At the end of 1904, a minor event occurred that turned out to be a match that lit the fire of a very inflammable state of affairs. The event; the firing of four workers at Putilov Factory. The workers in the factory went on strike.
This strike took place as news arrived of the Russian surrender to the Japanese at Port Arthur, and event that seriously undermined the authority of the government. The strike by Putilov factory workers spread to other workers.
By January 8, there were 70,000 workers on strike in St Petersburg. There was no electricity, and no newspapers were being printed in the Russian capital.
The strikers and others wanted to present a petition to the Tzar. Father Gapon led them. On January 10, 1905, demonstrators headed to the Winter Palace. The Cossack guards attempted to use their whips to keep the demonstrators away from the palace. The crowd, however, was too large, and the Cossacks moved to using their swords and guns to hold back the crowds. At the same time, the workers at the Putilov factory wanted to join the protestors, but the Cossacks blocked the bridges. The workers would not be denied. In an eyewitness account, a foreign correspondent wrote:
The Cossacks at first used their knouts, then flat of their sabers, and finally, they fired.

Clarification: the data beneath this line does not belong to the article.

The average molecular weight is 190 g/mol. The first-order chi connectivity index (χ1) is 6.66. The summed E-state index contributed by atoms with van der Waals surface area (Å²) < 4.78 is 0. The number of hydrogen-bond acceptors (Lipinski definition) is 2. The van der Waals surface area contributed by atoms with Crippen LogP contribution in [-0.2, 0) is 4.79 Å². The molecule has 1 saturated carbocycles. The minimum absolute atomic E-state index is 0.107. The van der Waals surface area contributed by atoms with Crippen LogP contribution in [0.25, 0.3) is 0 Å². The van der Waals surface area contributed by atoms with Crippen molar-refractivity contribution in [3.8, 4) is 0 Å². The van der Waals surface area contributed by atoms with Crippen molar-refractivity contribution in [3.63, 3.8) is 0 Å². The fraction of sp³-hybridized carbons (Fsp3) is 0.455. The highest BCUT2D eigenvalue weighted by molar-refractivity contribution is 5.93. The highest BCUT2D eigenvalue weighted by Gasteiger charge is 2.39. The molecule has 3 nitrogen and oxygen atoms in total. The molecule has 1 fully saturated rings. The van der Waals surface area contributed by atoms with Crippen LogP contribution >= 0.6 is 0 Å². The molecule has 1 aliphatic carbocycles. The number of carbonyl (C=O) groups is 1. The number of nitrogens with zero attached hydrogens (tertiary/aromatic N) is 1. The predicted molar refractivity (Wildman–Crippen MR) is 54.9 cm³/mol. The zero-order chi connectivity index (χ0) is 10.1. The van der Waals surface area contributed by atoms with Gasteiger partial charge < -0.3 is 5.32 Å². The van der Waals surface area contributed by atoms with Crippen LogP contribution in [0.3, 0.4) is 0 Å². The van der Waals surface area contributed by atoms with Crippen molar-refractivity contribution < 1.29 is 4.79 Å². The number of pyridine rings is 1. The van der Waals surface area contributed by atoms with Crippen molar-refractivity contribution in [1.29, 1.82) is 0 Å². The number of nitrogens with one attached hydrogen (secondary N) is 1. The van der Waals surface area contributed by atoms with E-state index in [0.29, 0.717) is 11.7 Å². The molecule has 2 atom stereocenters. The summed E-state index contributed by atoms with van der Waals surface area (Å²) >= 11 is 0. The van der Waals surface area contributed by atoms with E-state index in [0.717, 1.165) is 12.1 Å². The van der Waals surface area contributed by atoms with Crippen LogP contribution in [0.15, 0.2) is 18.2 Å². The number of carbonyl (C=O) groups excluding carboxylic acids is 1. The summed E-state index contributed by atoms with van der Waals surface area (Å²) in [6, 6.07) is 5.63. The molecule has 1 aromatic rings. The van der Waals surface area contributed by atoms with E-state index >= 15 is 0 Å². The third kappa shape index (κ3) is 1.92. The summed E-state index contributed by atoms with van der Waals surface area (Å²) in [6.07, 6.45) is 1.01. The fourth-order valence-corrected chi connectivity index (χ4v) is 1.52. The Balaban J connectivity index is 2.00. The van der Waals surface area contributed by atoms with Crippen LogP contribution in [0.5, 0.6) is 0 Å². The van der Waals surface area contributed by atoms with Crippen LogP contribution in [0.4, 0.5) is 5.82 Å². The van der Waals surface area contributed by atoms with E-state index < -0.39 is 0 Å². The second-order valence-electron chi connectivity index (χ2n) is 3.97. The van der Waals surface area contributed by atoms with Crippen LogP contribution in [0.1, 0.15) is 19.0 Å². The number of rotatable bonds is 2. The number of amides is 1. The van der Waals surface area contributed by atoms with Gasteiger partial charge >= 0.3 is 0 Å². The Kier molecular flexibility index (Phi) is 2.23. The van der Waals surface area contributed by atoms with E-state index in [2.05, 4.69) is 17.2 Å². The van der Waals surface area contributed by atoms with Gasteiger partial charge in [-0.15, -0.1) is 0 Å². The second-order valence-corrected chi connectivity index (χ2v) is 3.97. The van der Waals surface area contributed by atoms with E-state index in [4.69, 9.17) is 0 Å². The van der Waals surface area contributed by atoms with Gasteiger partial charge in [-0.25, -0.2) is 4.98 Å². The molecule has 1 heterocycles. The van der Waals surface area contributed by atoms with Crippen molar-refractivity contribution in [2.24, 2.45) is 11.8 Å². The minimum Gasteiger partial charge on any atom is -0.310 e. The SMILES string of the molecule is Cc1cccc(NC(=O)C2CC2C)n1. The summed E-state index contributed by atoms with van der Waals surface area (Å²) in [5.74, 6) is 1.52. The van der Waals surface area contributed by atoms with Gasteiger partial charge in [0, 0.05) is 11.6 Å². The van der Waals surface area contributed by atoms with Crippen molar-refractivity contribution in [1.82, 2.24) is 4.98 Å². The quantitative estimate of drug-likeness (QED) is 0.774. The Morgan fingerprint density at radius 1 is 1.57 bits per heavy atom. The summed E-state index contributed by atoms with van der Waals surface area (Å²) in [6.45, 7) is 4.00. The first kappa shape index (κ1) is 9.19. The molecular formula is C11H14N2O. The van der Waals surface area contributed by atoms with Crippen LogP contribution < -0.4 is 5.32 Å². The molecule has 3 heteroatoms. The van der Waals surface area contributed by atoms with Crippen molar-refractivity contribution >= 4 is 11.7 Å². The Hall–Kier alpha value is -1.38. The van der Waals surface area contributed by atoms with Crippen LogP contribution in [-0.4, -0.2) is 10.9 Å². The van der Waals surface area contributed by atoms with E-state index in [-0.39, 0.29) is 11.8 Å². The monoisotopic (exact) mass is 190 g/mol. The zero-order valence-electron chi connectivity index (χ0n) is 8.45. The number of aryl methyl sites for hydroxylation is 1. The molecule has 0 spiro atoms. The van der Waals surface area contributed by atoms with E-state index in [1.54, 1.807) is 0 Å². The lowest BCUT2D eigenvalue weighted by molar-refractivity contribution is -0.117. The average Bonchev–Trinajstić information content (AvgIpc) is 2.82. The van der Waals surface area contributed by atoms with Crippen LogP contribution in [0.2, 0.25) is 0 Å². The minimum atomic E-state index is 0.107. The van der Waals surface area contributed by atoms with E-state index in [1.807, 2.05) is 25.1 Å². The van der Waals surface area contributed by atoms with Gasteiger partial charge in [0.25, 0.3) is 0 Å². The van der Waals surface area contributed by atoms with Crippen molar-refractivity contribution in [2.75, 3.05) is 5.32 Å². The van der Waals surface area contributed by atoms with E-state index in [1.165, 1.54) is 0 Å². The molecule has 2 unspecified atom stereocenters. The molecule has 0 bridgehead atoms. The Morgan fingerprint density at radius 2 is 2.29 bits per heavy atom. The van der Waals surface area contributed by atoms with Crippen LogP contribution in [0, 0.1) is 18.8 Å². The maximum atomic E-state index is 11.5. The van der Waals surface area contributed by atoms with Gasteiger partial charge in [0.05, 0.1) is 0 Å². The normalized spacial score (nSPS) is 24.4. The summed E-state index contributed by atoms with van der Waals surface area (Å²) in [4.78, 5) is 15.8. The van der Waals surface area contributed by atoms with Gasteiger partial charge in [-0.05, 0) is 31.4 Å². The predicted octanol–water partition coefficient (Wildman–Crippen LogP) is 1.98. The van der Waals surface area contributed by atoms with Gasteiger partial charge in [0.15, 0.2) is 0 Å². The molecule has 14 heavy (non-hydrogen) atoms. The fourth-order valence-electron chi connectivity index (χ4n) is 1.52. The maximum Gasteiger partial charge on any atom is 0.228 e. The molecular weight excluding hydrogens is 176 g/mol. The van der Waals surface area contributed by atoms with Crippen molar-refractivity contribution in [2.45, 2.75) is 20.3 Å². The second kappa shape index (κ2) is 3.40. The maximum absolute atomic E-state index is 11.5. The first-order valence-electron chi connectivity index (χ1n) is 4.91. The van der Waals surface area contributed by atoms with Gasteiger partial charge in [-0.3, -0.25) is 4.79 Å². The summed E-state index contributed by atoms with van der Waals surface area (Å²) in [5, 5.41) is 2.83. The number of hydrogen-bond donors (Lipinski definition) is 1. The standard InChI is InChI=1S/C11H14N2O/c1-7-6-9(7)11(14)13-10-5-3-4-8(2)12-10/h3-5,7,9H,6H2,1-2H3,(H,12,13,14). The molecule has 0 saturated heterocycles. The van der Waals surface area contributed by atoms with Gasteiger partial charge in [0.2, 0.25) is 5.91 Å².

The strikers in the front ranks fell on their knees and implored the Cossacks to let them pass, protesting that they had no hostile intentions. They refused, however, to be intimidated by blank cartridges, and orders were given to load with ball.
The passion of the mob broke loose like a bursting dam.
The people, seeing the dead and dying carried away in all directions, the snow on the streets and the pavement soaked with blood, cried aloud for vengeance.
When the fighting for the day ended, it is estimated that 200 lay dead.
The killing of the demonstrators in St Petersburg set off strikes throughout Russia. During a large-scale demonstration in Riga on January 13, troops fired on the demonstrators, killing 70. In Warsaw (which was part of Russia then) on January 14, soldiers fired on demonstrators killing 90. It was clear that Russia was on the verge of a revolution.
The revolution zeal spread beyond the workers, and by April, lawyers and professors who held a meeting in St. Petersburg called for fundamental reform that would lead to a democratic constitution and universal suffrage.
The Tzar, in an attempt to quell the dissent, agreed to an elected State Council called the Duma, but its powers were to be very limited, and it would be elected only by the aristocratic class. This concession seemed only to inflame the protestors further, and in almost all corners of the Russian Empire, demonstrations and strikes were rampant. The Tzar increased the power of the future Duma, but that was not enough to quell the protests. On December 21, a full-scale revolution broke out in Moscow, and railroad stations were seized. Fighting continued until the end of the year, with hundreds killed. At the end of the year, the Tzar managed to somewhat mollify some of the demonstrators by announcing that more Russians could participate in elections to the Duma.